It is not written in my ID card or anything. What it can be used for is to show my affiliation to an organization. So if we enter this number into a university webpage, a certain one, a yeah, there it comes again. ABO fi university in Finland, I'm affiliated with there, the number is entered and then we will get as a search result. My name, if we click on it, we will see my affiliation to that university. So in this sense, you can use that number to see if a document signed by me, claiming that I do it on the organization's behalf, that I really have the affiliation to that organization. Another example from the same organization, a study secretary signing a study transcript within the open university, and we can again see that it is valid and the source of trust is obtained from the European union trust list.
You will get access to this example to, to investigate yourself also. And in the same way, we can indeed validate and see that the affiliation is what it is claimed to be a secretary of that unit of that organization. How is this possible then to sign on behalf of the organization with a private certificate, with the help of a as introductory point 58 58, which says that when a transactional, when a transaction requires a qualified electronic seal from a legal person, then a qualified electronic signature from the authorized representative of that legal person should be equally acceptable. Here. We see another example. You will also get access to, to this one with three different signatures. They're all produced in different environments, different systems, different portals, but they are all there. And they are all valid. Two of them, me and my university colleague, Annette, we have those finish S Nu numbers, and then we have an Icelander signing at the bottom.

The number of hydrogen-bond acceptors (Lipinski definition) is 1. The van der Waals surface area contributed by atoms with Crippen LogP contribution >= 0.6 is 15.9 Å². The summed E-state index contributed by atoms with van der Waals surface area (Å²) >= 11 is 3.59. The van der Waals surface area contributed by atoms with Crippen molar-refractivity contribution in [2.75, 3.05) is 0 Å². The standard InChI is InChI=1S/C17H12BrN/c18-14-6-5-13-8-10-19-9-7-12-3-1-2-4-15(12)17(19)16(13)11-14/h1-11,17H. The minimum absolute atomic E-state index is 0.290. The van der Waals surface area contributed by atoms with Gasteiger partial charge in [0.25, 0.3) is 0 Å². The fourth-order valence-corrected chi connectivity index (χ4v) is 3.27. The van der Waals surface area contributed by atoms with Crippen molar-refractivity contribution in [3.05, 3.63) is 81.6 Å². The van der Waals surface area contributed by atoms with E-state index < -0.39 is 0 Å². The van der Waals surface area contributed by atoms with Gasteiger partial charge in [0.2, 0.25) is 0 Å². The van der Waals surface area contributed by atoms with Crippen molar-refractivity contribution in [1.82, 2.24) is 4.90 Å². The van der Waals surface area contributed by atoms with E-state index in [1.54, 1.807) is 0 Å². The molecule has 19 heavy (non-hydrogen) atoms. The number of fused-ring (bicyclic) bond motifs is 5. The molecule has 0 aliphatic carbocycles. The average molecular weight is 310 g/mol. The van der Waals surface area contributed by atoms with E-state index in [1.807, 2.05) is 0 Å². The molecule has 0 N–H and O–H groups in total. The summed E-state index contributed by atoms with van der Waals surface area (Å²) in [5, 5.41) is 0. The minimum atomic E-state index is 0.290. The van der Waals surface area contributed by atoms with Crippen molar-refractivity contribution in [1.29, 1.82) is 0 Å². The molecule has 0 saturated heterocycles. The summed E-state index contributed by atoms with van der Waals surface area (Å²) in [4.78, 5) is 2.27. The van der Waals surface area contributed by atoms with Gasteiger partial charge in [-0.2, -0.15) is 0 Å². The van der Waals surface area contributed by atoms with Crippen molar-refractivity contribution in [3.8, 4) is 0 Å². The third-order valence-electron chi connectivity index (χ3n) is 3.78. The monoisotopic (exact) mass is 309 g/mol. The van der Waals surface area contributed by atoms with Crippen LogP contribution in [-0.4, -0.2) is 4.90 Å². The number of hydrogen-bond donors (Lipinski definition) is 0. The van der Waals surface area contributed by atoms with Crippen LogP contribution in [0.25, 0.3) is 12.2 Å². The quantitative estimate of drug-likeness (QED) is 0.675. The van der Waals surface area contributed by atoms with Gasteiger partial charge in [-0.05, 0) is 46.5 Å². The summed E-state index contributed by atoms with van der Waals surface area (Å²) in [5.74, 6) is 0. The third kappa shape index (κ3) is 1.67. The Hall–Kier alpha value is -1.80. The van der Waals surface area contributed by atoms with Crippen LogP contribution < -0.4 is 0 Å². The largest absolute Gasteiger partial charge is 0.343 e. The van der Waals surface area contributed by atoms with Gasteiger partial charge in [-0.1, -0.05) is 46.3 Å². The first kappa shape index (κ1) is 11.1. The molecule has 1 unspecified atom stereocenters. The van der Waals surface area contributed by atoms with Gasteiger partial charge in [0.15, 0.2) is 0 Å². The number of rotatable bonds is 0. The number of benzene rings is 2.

His personal number is not, or his ID number is not shown there, but if we right click on the signature, we will find it. I will show that a bit later. The good thing here is that every name of the signer is shown. When we validate this, we can validate them independently. For example, as here in the EU commissions signature validation service, I will check the time a bit here. Yes. Good. There is Annette and there Ishan. So my advice here would be prefer again, prefer signature based on personal certificates in the name of the signers before generic yields in the name of the provider, not to say that they should not be used, but if possible use personal certificates because they're easy to validate.
Yes, here it comes. The Icelander vein. We can actually find his personal number, even though it isn't shown directly in the document. When we right click it, we will in the metadata, we will find his personal number. And again, this is a real official personal number. Swan is born 10th of February, 1982. And these are his four last digits all out in the op out in the open in Finland. This would not be possible also not in Sweden and other Nordic countries. We, we can't do this. We are not on that maturity level yet, but in Iceland, they are also in Estonia. They are the best example I have found to exemplify. This is a contract from 2013, sign between two ministers and Estonian minister and the Finn minister, both prime ministers on corporation on e-government and yeah, electronic matters Andro uny from Estonia and U UK KA from Finland.